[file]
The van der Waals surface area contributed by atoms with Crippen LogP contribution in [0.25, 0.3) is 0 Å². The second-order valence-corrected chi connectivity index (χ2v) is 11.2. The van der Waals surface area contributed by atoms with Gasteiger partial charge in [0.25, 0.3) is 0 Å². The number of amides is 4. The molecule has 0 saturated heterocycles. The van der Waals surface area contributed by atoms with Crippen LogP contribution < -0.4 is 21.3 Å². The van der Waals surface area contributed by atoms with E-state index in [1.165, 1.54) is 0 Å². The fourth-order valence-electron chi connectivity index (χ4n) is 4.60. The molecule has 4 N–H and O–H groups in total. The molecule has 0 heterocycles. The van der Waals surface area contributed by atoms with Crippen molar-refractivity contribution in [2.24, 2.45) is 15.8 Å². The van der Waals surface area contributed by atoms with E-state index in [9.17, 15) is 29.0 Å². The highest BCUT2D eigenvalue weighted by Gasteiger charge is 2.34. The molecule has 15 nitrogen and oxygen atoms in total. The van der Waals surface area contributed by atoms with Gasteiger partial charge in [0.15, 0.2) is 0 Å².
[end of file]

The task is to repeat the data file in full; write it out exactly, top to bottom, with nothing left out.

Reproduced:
The van der Waals surface area contributed by atoms with Crippen LogP contribution in [0.25, 0.3) is 0 Å². The second-order valence-corrected chi connectivity index (χ2v) is 11.2. The van der Waals surface area contributed by atoms with Gasteiger partial charge in [0.25, 0.3) is 0 Å². The number of amides is 4. The molecule has 0 saturated heterocycles. The van der Waals surface area contributed by atoms with Crippen LogP contribution < -0.4 is 21.3 Å². The van der Waals surface area contributed by atoms with E-state index in [1.165, 1.54) is 0 Å². The fourth-order valence-electron chi connectivity index (χ4n) is 4.60. The molecule has 4 N–H and O–H groups in total. The molecule has 0 heterocycles. The van der Waals surface area contributed by atoms with Crippen molar-refractivity contribution in [2.24, 2.45) is 15.8 Å². The van der Waals surface area contributed by atoms with E-state index in [9.17, 15) is 29.0 Å². The highest BCUT2D eigenvalue weighted by Gasteiger charge is 2.34. The molecule has 15 nitrogen and oxygen atoms in total. The van der Waals surface area contributed by atoms with Gasteiger partial charge in [0.15, 0.2) is 0 Å².